Le Comte Ory
Gioachino Rossini, libretto by Eugene Scribe and Charles-Gaspard Delestre-Poirson
Met Opera on Demand
Metropolitan Opera House, New York
Gioachino Rossini’s Le Comte Ory, which had its première in Paris in 1828, is based on a one-act vaudeville sketch which was based on a bawdy medieval ballad in which a number of men invaded a convent and had whoopee with the nuns.
Bartlett Sher’s production, conducted by Maurizio Benini, was seen at The Met in 2011. This was the first time The Met had ever staged the opera-comique. The cast is headed by Juan Diego Florez as the Count, Diana Damrau as the Countess and Joyce DiDonato as the Count’s pageboy.
Sher’s unnecessary conceit is that the story, which is set circa 1200, is being performed by singers in the 17th century on a 17th century stage with stagehands and machinery all visible. A metal sheet is shaken to provide thunder for a storm. Rossini needs no supplement.
The Count, disguised as a hermit (with a long, black beard and a long, white shift), enchants all the women whose menfolk are abroad on a crusade fighting the Saracens in the Holy Land. The hermit preaches the best cure for melancholy and loneliness is sex.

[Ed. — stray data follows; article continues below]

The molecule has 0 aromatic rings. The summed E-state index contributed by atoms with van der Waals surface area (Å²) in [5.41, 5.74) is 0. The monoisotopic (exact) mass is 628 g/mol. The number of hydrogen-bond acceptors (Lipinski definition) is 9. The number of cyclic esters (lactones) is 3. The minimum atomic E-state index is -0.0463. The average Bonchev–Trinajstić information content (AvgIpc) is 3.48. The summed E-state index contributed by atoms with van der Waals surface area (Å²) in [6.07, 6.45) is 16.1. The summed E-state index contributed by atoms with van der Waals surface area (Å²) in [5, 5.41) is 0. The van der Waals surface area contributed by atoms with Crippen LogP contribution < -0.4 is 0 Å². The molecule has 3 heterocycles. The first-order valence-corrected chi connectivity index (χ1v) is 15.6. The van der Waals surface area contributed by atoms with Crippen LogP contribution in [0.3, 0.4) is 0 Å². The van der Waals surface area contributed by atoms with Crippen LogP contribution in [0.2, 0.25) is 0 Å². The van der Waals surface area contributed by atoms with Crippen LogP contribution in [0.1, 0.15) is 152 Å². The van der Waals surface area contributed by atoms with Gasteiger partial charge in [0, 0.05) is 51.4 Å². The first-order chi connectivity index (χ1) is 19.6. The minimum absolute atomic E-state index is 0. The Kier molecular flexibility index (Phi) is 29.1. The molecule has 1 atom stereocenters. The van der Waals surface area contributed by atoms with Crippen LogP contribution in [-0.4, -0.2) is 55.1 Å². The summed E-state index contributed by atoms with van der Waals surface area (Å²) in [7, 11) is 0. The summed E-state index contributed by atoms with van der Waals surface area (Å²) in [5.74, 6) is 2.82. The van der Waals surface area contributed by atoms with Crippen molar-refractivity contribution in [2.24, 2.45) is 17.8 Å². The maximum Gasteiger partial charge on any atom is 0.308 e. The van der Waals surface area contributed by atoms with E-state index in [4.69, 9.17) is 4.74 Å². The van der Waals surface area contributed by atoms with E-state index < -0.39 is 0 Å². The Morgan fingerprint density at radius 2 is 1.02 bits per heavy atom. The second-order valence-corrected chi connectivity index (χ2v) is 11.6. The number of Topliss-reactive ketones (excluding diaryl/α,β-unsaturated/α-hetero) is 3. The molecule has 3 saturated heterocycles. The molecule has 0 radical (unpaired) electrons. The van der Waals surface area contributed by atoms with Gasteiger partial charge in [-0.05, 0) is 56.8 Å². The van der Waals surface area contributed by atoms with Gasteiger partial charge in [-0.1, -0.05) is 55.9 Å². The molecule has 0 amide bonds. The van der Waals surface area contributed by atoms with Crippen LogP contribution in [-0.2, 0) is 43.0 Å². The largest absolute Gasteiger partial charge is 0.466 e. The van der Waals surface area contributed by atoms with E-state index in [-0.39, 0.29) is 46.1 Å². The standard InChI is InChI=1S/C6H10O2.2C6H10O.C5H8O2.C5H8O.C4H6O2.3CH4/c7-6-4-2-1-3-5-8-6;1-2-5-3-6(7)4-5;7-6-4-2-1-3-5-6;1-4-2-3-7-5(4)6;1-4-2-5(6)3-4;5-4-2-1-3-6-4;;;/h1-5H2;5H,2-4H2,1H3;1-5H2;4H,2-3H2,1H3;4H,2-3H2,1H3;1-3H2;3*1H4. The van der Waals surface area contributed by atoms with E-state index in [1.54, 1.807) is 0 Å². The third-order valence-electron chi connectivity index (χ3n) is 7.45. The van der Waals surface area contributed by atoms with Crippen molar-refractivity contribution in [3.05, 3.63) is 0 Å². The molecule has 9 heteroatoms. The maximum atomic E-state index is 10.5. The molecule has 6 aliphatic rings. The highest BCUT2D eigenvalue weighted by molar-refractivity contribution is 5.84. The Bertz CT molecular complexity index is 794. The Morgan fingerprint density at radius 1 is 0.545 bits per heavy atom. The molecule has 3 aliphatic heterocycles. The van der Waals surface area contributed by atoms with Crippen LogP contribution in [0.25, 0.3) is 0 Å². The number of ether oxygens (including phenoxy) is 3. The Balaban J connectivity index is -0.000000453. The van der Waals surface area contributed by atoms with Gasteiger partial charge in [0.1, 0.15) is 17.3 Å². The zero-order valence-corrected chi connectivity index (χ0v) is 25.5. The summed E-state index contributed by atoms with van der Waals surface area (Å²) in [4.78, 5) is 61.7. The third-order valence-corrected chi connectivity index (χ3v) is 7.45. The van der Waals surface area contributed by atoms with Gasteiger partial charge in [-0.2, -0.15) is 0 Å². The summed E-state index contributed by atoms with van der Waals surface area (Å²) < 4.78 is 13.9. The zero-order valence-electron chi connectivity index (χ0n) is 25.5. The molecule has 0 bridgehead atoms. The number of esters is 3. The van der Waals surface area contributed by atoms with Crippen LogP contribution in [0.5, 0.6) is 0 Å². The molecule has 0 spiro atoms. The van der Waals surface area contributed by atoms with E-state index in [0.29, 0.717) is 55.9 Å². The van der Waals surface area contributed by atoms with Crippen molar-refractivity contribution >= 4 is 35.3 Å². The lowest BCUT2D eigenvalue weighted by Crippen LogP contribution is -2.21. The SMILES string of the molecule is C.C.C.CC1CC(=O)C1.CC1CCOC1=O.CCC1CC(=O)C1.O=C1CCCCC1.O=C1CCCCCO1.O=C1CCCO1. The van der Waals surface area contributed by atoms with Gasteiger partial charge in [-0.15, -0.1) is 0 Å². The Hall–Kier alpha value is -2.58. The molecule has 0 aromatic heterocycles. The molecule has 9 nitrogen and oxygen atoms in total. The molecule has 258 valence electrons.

The Count is particularly keen to seduce a countess and, in order to get into her closeted women-only castle, he changes his disguise and becomes a nun, wimple and all. The Count’s pageboy has also fallen in love with the Countess.
The comic high spot is bedroom farce with three in a bed. The bed is hand-cranked up by a visible stagehand so that the audience sitting at the back of the stalls can see what is going on. It’s meant to be about two men and a woman in a bed, but since the pageboy is played by a woman it seems as if it’s about two women and a man having sex. When it comes to gender-bending, opera has always been way ahead of everybody else.
The score is effervescent. The vocal challenges, which are great, are met. Florez hits all the high Cs time and time again. The pleasure is the virtuoso singing of all three leads.
The big disappointment is how unfunny the returning crusaders are. Here, they all are in their disguise, every man, beard or not, a nun. You wait for something hilarious but it never comes. Had Sher been directing a Broadway show, I bet there would have been a high-kicking chorus line.
There are a number of ways of tapping into this opera and others at will. The Met Opera on Demand service offers annual ($149.99) and monthly ($14.99) subscriptions as well as a one-off payment ($4.99) for those who have limited time or only want to watch the occasional opera.
Reviewer: Robert Tanitch